Initially this article was called “Why you wont get the big bucks when you sell” but we do try to be positive when talking to recruitment industry business owners.
It can be difficult for a business owner to reconcile the conflicting information that is in the marketplace about business valuations and what might apply to their circumstances.
Over the years HHMC has given numerous presentations and written a heap of articles on this topic. The most widely read was last year’s blog article "What is your business worth? Let's get realistic". In some ways this article is an extension of that one.
It is frustrating for owners when business plans and personal plans are made on incomplete or incorrect information.
We have heard some outlandish comments from owners regarding the perceived values of their business. Some of the misinformation originates from their advisors, such as external accountants, who do not understand the characteristics of the recruitment industry. Some come from a degree of wishful thinking from owners.
Maturing Industry; Changing Valuations
There has been a lot written about the changes in the global recruitment industry. In many ways the recruitment industry is now just like any other industry – it is consolidating, it is not growing quickly, it is subject to disruptive technology and practices, margins are shrinking, costs are rising, and buyers are increasingly mature in their purchasing decisions.
This has an impact on recruitment industry business valuations. Both positive and negative.
On the down side, some recruitment businesses may be valued more harshly now than they would have been prior to the financial crisis. If your business is small, owner dominated, offering generic services, not able to articulate a value proposition to the client, has high staff turnover, poor productivity, or is perm dominated then the market valuation may be harsh. Buyers of these business are usually other privately owned businesses and they assess risk very well these days. That’s why many wont get the big bucks they have been dreaming of.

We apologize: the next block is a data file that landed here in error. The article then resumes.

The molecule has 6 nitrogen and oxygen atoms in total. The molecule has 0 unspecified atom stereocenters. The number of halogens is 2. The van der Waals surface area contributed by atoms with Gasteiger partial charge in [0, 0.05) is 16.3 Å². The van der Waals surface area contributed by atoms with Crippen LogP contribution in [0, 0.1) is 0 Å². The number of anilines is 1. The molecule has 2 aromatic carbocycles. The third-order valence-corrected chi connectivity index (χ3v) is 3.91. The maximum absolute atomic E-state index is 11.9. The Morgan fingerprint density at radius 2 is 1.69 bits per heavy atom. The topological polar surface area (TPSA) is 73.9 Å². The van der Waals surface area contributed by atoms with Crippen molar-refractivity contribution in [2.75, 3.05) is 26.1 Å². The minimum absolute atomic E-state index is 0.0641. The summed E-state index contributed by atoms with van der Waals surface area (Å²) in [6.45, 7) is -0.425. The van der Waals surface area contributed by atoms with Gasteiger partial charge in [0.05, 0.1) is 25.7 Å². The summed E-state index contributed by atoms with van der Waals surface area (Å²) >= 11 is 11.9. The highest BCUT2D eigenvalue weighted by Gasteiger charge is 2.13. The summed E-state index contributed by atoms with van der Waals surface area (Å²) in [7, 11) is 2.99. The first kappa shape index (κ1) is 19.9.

But at the other end of the scale there is the potential for valuations to rise. The Asia Pacific region is important to the future of the global recruitment industry. HHMC focus on Australia, New Zealand, Singapore and Hong Kong but when the huge Japanese market and the emerging stars of India, China and the other south east Asian countries are added it makes sure our region is on the global radar.
We have previously categorised the industry into lifestyle companies, owner-dominated companies, and corporate companies. In our markets there are many lifestyle companies (maybe 70% of all companies), a healthy group of owner-dominated businesses, and unfortunately just a few corporate entities.
Those entities that display corporate characteristics, and can prove their future growth and profitability, will become positive targets in the future. These companies have the ability to solve a buyer’s problem.
Today we are in a situation of simultaneously rising and falling valuations and your situation depends on the category your business is in.
Characteristics You Need
It is inappropriate for every business to have corporate characteristics, which can most easily be summarised as saying that the business is positioned to become a public company, if it so wished, and would certainly attract Private Equity attention.
To achieve these characteristics you need size and you need time – the governance, financial sophistication, external board, provable strategy, constancy of results, investment in management, and sustainability of performance requires a big investment over a period of time.
But owner-dominated businesses do need to be making strides in that direction. Every business should have a “continuous improvement” attitude that is manifested by:
- a clearly articulated vision
- resilient strategies to achieve the vision,
- good budgeting and management reporting,
- developing a management team that reduces reliance on the founders
- subjecting itself to external review (for example, participate in the RIB Report or establish an Advisory Board)
- striving for above average productivity and profitability
- investing wisely in technology and marketing
- running an efficient back office
- being financially sound
- displaying sound leadership both internally to the business and externally to the industry and clients
The businesses that display these characteristics give themselves the best opportunity to build a better business and to achieve above average valuations.
Consider An External Review
What problem does your business solve for a potential buyer?
Is your business a safe pair of hands for geographic or market expansion? Does your business have a sustainable marketing, sales and delivery story to enable expansion into a new sector? Have you built a team that is committed to achieving shared goals?
HHMC undertakes many external reviews and market valuations for organisations. Included in this process is a risk assessment showing how your business would be perceived externally.